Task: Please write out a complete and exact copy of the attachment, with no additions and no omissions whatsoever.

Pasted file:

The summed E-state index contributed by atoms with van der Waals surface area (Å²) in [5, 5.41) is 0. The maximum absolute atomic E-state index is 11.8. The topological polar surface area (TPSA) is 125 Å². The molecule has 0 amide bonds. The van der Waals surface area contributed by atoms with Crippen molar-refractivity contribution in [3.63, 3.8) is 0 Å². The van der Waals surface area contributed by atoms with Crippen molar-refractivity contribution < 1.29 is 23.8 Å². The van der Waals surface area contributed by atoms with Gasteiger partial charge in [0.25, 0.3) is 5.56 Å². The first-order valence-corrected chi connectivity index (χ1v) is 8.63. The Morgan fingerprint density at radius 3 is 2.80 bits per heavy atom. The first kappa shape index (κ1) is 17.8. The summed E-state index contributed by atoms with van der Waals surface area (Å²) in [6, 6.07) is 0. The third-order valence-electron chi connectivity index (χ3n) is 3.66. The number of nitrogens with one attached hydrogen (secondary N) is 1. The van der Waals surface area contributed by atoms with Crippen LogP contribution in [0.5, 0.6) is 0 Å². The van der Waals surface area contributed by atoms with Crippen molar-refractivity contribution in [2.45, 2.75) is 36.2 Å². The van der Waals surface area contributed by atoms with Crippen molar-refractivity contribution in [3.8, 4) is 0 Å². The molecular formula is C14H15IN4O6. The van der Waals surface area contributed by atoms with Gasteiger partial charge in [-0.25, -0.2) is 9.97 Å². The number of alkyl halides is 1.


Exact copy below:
The summed E-state index contributed by atoms with van der Waals surface area (Å²) in [5, 5.41) is 0. The maximum absolute atomic E-state index is 11.8. The topological polar surface area (TPSA) is 125 Å². The molecule has 0 amide bonds. The van der Waals surface area contributed by atoms with Crippen molar-refractivity contribution in [3.63, 3.8) is 0 Å². The van der Waals surface area contributed by atoms with Crippen molar-refractivity contribution < 1.29 is 23.8 Å². The van der Waals surface area contributed by atoms with Gasteiger partial charge in [0.25, 0.3) is 5.56 Å². The first-order valence-corrected chi connectivity index (χ1v) is 8.63. The Morgan fingerprint density at radius 3 is 2.80 bits per heavy atom. The first kappa shape index (κ1) is 17.8. The summed E-state index contributed by atoms with van der Waals surface area (Å²) in [6, 6.07) is 0. The third-order valence-electron chi connectivity index (χ3n) is 3.66. The number of nitrogens with one attached hydrogen (secondary N) is 1. The van der Waals surface area contributed by atoms with Crippen LogP contribution in [0.5, 0.6) is 0 Å². The van der Waals surface area contributed by atoms with Crippen molar-refractivity contribution in [2.45, 2.75) is 36.2 Å². The van der Waals surface area contributed by atoms with Crippen molar-refractivity contribution in [3.8, 4) is 0 Å². The molecular formula is C14H15IN4O6. The van der Waals surface area contributed by atoms with Gasteiger partial charge in [-0.25, -0.2) is 9.97 Å². The number of alkyl halides is 1.